The Problem of Enlightened Despotism

The Catholic need not be told that all power, political or otherwise, comes from God and God alone. Our Lord says as much to Pilate during his passion (cf. Jn. 19:11). The Catholic also needs no reminder that this very root of his politics suffered severe abuse at the hands of radicals, culminating in the French Committee of Public Safety. However, the actions of the monarchs before the French Revolution unfortunately led to such a travesty, meaning that they unknowingly helped to foster the radicalism that led to their destruction.

Enlightened Despotism was an idea amongst the crowned heads of Europe that held that the rulers of the state, being the principle patrons of the arts and sciences, should encourage the Enlightenment, as it seemed to promise to bring about benefits for the nation as a whole.1 Hence, Frederick the Great of Prussia, Catherine the Great of Russia, Joseph II of Austria, and many others, encouraged the Enlightenment for that end. The problem of such a policy, however, should be obvious: the blatant contradiction between Enlightened ideas and the actual governments that promoted them.

The monarchs that sought the best for their people usually did so by employing the same people that pushed Enlightened ideas, simply because they belonged to a vocal majority. This usually meant bringing them to their own palaces and having them produce works of philosophy, literature and the like. Frederick the Great more than any other monarch at the time did this effectively, employing at one point Leonhard Euler, the founder of graphing theory and pioneer in practically all fields of mathematics, Pierre Maupertuis, who invented integral calculus, Voltaire, the great rogue and popularizer of “philosophy,” and at least for a day Johann Sebastian Bach, whose son Carl Philipp Emanuel was the court composer. To add to this, the king himself belonged to the local Lodge, and practiced the Craft until his dying day.2 Practically, this meant that the nation (in theory) would benefit. That there was some immediate benefit, no one can deny (the Jesuits were not suppressed in Prussia and the king built St. Hedwig’s Cathedral in Berlin, in addition to allowing for the free practice of the Faith), though a brief look at European history since 1780 might make someone second guess the cyanide pill that these monarchs took. Indeed, some of these monarchs knew the dangers of what they were doing. Catherine the Great herself limited Enlightened thinking after the French Revolution.3 One would be hard pressed to find fault with such a decision when looking at the politics of the Enlightenment.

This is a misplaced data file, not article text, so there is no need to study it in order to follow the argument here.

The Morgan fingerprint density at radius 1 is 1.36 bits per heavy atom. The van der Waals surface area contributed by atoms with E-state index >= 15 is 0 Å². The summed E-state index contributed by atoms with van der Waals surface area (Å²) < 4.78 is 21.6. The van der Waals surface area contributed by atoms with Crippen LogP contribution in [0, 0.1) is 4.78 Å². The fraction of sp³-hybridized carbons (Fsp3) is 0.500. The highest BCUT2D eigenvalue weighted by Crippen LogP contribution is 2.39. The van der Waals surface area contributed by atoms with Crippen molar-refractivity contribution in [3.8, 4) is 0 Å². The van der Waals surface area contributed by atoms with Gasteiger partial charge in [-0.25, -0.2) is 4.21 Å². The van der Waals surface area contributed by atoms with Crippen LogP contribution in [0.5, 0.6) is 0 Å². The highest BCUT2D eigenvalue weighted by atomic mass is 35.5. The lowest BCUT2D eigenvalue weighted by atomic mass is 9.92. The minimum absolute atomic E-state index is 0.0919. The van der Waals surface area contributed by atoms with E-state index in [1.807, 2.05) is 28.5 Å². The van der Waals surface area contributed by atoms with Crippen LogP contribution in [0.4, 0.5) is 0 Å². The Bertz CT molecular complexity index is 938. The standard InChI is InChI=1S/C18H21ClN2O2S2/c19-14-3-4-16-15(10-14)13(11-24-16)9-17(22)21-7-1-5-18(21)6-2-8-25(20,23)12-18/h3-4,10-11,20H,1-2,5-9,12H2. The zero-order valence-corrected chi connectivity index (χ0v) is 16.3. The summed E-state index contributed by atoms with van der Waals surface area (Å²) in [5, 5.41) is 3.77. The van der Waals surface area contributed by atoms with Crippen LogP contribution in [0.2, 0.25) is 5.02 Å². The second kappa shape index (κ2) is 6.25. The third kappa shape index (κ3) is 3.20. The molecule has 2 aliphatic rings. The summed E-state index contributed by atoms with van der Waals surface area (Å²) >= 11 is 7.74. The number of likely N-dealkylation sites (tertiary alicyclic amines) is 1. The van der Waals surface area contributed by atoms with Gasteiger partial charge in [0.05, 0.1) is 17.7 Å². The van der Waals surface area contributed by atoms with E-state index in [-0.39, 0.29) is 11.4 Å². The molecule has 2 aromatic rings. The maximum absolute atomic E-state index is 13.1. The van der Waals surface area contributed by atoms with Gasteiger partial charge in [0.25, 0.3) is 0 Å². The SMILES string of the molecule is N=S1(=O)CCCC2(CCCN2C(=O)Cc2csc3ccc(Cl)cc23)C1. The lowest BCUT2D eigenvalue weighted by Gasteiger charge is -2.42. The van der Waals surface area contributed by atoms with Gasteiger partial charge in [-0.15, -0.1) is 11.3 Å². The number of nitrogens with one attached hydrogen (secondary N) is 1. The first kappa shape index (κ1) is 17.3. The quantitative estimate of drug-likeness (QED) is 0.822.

Enlightened thinking itself held that if a government did not protect the rights of the citizens, then it should be altered or abolished. Thus, the mixing of the “enlightened” ideal with the monarchs could not have ended well. That the subject at hand was practiced by almost every European court did not help either. It ensured the spread of Enlightened ideas and thus helped the Masonic republic spring itself up in an act of revolution, culminating in our own day with the likes of the United Nations and the IMF. Indeed, because of the reckless actions of these monarchs, the Catholic world order, or at least what was not touched by the heresy of Luther, disappeared.

Portrait of Emperor Joseph II (right) and his younger brother Grand Duke Leopold of Tuscany (left), who would later become Holy Roman Emperor as Leopold II. Pompeo Batoni (1708–1787). Detail of oil on canvas by Pompeo Batoni  (1708–1787).

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  1. The Editors, “Enlightened Despotism”, Encyclopaedia Britannica, Inc., 30 October 2019, accessed 22 May 2020. The entry gives a list of the monarchs that contributed to the Enlightenment Of note are Frederick the Great and Joseph II.
  2. Frederick the Great joined the Lodge before becoming the King of Prussia in 1740.
  3. Zoe Oldenbourg-Idalie, “Catherine the Great”, Encyclopaedia Britannica, Inc., 28 April 2020, accessed 22 May 2020. In 2006, PBS released a two part series on Catherine the Great (I cannot recommend it); her distrust of the Enlightenment is discussed in the second part.